MSHA plans to release a proposed rule governing proximity detection devices on mobile machines in underground mines in January.
“MSHA has concluded, from investigations of accidents involving mobile equipment and other reports, that action is needed to protect miner safety. … Proximity detection technology can prevent these types of accidents,” the agency said in its November semiannual regulatory agenda. The agency was silent on whether the proposal would apply to the coal sector, metal/non-metal sector or both.
The agency has issued a proposed rule for proximity devices on continuous mining machines in underground coal mines. In its latest agenda, MSHA said it plans to propose a final rule in December. Release of the final rule has been delayed. In the spring, the agency set a June 2014 release date for the regulation. The final rule has been under review at the OMB since January.
MSHA also announced it plans to issue a proposed rule on crystalline silica in October 2015. This comes as a surprise, since silica was left off the agency’s spring agenda. MSHA said it intends to use OSHA's work on the health effects and risk assessment for such silica, “adapting it as necessary for the mining industry.” OSHA issued a proposed silica rule last year, and, its health effects and risk assessment documents came under heavy criticism from the business community in a public hearing this spring.
MSHA issued a proposed rule in July to amend its Part 100 regulations on criteria and procedures for assessment of civil penalties. A public hearing on the proposal was held December 4 with a second scheduled for December 10 in Denver. The comment period closes January 9. In its latest agenda, MSHA did not mention when will issue a final rule, nor was a date given for release of a final rule on fees for testing, evaluating, and approving mining products. The proposal was released in October, and the comment period ended in November.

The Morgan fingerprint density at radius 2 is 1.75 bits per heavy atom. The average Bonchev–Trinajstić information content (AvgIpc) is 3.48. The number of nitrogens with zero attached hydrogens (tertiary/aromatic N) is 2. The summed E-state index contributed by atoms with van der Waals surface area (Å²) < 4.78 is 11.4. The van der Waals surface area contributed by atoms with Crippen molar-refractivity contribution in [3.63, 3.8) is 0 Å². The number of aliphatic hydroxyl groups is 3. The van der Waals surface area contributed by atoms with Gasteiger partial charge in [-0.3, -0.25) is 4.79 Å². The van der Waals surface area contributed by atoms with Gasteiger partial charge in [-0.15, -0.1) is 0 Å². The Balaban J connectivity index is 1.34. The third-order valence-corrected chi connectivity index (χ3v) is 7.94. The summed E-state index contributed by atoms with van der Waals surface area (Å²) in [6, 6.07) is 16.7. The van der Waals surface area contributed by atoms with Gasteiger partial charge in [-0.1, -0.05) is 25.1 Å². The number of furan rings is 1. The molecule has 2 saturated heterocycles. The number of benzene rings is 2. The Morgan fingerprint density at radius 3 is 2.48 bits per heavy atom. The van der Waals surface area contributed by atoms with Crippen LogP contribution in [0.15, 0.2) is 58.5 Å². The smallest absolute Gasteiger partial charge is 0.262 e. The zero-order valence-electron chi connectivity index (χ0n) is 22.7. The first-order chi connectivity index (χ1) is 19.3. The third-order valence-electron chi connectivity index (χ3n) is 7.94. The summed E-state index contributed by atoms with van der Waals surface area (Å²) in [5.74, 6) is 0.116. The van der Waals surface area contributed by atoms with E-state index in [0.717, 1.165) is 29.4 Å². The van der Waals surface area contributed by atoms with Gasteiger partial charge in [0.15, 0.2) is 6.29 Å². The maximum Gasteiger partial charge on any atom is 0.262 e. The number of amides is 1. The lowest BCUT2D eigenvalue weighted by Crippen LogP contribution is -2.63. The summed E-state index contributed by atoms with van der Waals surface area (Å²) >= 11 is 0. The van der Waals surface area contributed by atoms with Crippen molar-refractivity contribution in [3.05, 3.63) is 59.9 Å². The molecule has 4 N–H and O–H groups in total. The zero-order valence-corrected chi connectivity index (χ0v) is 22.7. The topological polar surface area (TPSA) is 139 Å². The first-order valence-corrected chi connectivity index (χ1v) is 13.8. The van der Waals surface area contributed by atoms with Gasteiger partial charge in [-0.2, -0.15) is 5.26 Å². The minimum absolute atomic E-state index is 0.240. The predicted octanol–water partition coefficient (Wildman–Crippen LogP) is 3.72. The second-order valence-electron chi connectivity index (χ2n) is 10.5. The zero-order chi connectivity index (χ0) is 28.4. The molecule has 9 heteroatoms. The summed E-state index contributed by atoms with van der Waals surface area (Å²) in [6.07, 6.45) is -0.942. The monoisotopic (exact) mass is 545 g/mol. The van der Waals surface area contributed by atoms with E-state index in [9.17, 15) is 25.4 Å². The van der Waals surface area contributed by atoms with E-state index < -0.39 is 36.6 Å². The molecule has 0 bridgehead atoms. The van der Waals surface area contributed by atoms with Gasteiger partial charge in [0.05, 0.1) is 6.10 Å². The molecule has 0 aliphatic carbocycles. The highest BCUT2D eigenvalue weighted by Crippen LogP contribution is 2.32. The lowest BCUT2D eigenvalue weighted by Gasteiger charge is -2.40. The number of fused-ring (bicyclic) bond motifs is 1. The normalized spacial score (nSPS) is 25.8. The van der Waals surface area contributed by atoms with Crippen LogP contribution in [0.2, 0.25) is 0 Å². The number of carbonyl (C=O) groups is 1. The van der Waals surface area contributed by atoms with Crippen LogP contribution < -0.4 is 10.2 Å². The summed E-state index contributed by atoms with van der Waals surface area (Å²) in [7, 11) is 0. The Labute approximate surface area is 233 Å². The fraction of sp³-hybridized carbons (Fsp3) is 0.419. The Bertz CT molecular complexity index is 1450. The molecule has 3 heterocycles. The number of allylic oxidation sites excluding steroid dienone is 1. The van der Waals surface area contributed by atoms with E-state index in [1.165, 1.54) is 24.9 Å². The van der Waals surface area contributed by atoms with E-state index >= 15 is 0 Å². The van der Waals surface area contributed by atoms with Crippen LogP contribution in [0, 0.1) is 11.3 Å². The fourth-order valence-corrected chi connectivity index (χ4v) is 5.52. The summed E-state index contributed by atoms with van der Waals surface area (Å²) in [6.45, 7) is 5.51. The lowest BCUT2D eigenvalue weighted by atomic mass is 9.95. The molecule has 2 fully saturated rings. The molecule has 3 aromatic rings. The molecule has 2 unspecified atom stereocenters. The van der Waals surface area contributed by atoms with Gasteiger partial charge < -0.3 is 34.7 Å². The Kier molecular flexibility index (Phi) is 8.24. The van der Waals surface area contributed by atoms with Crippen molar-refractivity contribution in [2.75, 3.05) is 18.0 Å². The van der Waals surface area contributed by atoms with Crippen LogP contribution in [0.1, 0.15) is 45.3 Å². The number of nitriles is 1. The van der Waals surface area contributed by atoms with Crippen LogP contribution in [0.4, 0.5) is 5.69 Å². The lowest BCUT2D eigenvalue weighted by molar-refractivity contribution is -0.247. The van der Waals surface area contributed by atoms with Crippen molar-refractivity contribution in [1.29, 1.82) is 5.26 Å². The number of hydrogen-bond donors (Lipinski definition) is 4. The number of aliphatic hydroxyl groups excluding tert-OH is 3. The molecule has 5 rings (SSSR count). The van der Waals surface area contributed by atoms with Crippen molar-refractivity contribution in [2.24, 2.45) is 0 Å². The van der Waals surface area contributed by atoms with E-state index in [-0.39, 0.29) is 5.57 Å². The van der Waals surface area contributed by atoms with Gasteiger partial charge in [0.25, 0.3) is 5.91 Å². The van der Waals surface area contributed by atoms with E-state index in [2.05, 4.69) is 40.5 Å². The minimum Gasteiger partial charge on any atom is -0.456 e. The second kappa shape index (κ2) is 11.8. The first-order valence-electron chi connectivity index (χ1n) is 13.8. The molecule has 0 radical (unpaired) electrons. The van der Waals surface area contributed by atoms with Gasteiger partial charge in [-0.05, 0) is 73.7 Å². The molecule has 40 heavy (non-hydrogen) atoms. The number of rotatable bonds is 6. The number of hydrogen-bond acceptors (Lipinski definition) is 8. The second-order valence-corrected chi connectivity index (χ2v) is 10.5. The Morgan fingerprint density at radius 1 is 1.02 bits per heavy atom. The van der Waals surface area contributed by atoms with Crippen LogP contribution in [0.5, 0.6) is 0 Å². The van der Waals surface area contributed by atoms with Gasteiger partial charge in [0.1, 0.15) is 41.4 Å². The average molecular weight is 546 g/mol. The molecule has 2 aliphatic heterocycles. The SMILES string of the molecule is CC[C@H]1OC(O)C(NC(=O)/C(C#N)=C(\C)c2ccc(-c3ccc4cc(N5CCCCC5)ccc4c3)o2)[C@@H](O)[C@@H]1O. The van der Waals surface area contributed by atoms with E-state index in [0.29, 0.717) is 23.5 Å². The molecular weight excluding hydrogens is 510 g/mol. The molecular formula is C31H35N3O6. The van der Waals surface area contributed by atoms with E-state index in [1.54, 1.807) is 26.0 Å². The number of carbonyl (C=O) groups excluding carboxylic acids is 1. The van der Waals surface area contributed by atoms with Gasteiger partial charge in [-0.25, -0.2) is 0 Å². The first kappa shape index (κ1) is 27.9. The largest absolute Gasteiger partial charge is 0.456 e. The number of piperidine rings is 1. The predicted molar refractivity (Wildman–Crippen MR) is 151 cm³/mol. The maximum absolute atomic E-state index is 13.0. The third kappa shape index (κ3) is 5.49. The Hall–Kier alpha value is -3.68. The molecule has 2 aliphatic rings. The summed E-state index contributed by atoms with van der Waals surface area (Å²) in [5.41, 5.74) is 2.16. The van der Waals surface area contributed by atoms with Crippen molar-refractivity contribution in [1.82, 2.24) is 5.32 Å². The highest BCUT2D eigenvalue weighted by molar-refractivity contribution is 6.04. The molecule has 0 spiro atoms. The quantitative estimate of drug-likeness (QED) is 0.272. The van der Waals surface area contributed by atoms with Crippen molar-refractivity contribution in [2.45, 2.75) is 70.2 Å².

MSHA listed three rules in the pre-rule stage, including proposed dates for issuing requests for information (RFI). Those initiatives and their RFI dates in 2015 are: regulatory actions in response to recommendations from MSHA’s investigation into the Upper Big Branch-South (UBB) Mine explosion in January; exposure of underground miners to diesel exhaust in April; and examination of working places in metal and nonmetal mines in June. MSHA’s UBB RFI was sent to OMB in October. MSHA said it was seeking information on diesel exhaust exposure based on government studies linking diesel exhaust to cancer.
Two other entries in the pre-rule stage apply to refuge alternatives (RA) in underground coal mines. One seeks information on RA technologies that have been developed since December 2008, when the agency issued a final RA rule. The latest comment period regarding this initiative ends April 2.
The second references a court decision directing MSHA either to explain the reasoning behind a training provision in the final RA rule or to reopen the rulemaking record to allow public comment. Choosing the latter, MSHA reopened the record for five months in 2013. It plans to publish its intent based on the public comments in April.